Moreover, vulnerability was not restricted to dividing cells since glial cells (e.g., Bergmann radial glia) and postmitotic neurons (e.g., Purkinje cells) were also directly damaged by this drug as noted in literature [24, 26, 8082]. The altered immunoreactivity for GFAP and morphology of Bergmann radial glia fit well with the decreased thickness of the EGL premigratory zone at early stage. On the other hand, it cannot be excluded that cisPt exerts an indirect action on some of the differentiating cerebellar cell populations. In fact, it is known that there exists a close relationship among granule cell precursors, glial fibres, and growth of Purkinje cells dendritic tree (for review, see [62]). Moreover, it is necessary to consider that cisPt could act not only on DNA but also on proteins [83], cytoplasmic components (e.g., mithocondria, cytoplasmic reticulum), and metabolic enzymes [51, 84] broadening the sphere of cell types on which it exerts its cytotoxic action. Apart from the different action, PtAcacDMS did not damage the glial fibres and consequently should not alter cell migration [74].

3.2. Cell Differentiation and Synaptogenesis

The maturation of the GABAergic Purkinje neurons occurs postnatally in the cerebellum [5]. These neurons are the only output and act as final decoders of information from the cerebellar cortex. They form synaptic contacts with parallel and climbing fibres, and the axons of ML interneurons and Golgi neurons. Alterations of these contacts affect the growth of Purkinje cell, especially of its dendrite (for review, see [26, 27]. Degeneration of 20% of Purkinje cell population has been described after cisPt treatment [23].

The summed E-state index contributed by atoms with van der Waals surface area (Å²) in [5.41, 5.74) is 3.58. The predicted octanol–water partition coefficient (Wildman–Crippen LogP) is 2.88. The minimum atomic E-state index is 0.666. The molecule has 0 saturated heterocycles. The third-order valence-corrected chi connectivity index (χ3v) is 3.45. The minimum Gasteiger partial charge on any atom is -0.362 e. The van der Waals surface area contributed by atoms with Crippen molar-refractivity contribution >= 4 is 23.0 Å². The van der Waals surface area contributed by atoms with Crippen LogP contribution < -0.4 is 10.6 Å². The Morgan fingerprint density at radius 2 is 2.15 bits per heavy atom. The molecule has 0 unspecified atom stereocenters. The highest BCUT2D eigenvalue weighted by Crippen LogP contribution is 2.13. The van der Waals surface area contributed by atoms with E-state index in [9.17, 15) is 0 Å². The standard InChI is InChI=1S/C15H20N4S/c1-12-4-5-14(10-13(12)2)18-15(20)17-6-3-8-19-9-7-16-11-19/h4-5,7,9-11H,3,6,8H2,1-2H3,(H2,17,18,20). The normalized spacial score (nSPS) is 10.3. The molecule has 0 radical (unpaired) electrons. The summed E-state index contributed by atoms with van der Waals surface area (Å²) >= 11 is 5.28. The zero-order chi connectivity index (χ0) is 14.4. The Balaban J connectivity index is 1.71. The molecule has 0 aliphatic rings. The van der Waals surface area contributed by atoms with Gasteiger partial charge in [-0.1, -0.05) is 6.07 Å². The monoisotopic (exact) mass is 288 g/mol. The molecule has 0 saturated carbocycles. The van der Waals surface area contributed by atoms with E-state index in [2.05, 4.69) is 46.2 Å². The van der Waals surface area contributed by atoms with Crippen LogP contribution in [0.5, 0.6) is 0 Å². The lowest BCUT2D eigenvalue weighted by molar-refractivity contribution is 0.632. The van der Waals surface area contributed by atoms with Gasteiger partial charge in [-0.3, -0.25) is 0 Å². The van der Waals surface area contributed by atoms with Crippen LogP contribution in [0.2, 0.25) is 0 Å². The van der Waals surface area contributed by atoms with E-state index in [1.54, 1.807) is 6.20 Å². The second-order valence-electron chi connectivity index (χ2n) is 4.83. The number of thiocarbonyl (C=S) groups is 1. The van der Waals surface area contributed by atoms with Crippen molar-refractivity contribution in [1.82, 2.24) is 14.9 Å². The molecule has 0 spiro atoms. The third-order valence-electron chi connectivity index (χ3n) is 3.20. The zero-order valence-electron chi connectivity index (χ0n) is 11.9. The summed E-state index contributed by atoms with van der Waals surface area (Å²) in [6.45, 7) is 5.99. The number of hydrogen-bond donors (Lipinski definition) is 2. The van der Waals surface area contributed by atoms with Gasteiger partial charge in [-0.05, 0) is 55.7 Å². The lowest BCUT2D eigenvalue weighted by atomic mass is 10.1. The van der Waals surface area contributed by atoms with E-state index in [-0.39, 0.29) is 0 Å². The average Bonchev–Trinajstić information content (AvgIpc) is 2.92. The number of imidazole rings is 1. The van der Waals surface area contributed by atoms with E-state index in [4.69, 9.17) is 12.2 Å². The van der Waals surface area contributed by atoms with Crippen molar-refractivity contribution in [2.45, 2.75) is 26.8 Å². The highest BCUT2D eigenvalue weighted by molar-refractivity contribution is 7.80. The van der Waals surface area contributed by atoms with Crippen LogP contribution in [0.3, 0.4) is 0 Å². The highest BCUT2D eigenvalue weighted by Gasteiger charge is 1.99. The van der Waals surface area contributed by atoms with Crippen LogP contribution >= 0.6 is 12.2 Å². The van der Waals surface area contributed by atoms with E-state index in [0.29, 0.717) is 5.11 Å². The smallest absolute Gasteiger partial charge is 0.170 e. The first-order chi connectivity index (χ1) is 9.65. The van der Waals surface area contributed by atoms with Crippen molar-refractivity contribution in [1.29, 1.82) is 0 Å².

The calcium binding protein calbindin is a specific marker of Purkinje neurons, especially for dendrite branches [85]. In comparison with control rats (Figures 3(a) and 3(d)), the acute effects of the treatment with cisPt (Figure 3(b)) showed Purkinje cells with shorter and less branched dendrites, but later, seven days after the treatment (Figure 3(e)), the tree of Purkinje neurons was expanded within the ML similarly to the controls (Figure 3(d)). These morphological changes are included in the neuroanatomical and functional alterations resulting from early postnatal cerebellar insults in rodents (for review, see [6]). CisPt effects are dose dependent; high dose (10 μg/g b.w) did not further affect the growth of Purkinje neuron trees but seriously altered their morphology; the dendrites of Purkinje cells in cisPt-treated rats spread within the entire ML (Figure 3(g)), but some branches are lacking.

fig3
Figure 3: Purkinje cell dendrite growth: calbindin fluorescence immunoreaction. Treatment with dose of 5 μg/g b.w. At PD11, compared to control rats (a), the dendrite of Purkinje cells appears less extended in the cisPt-treated rats (b); some tracts of lobules lack Purkinje cells (b). After treatment with PtAcacDMS, a less marked delay in branching is shown (c). At PD17, in respect of control features (d), the main dendrite branches of Purkinje cells are often thicken, distorted, or crowded (e, arrows), differently from PtAcacDMS-treated rats (f) showing a rich and fine Purkinje cell branching as in controls. Treatment with dose of 10 μg/g b.w. At PD17, the dendrites of Purkinje cells in cisPt-treated rats spread within the entire ML (g), but some branches are lacking (g, arrows). After PtAcacDMS (h), the labelling evidences similar features as in controls. Magnification: 40x.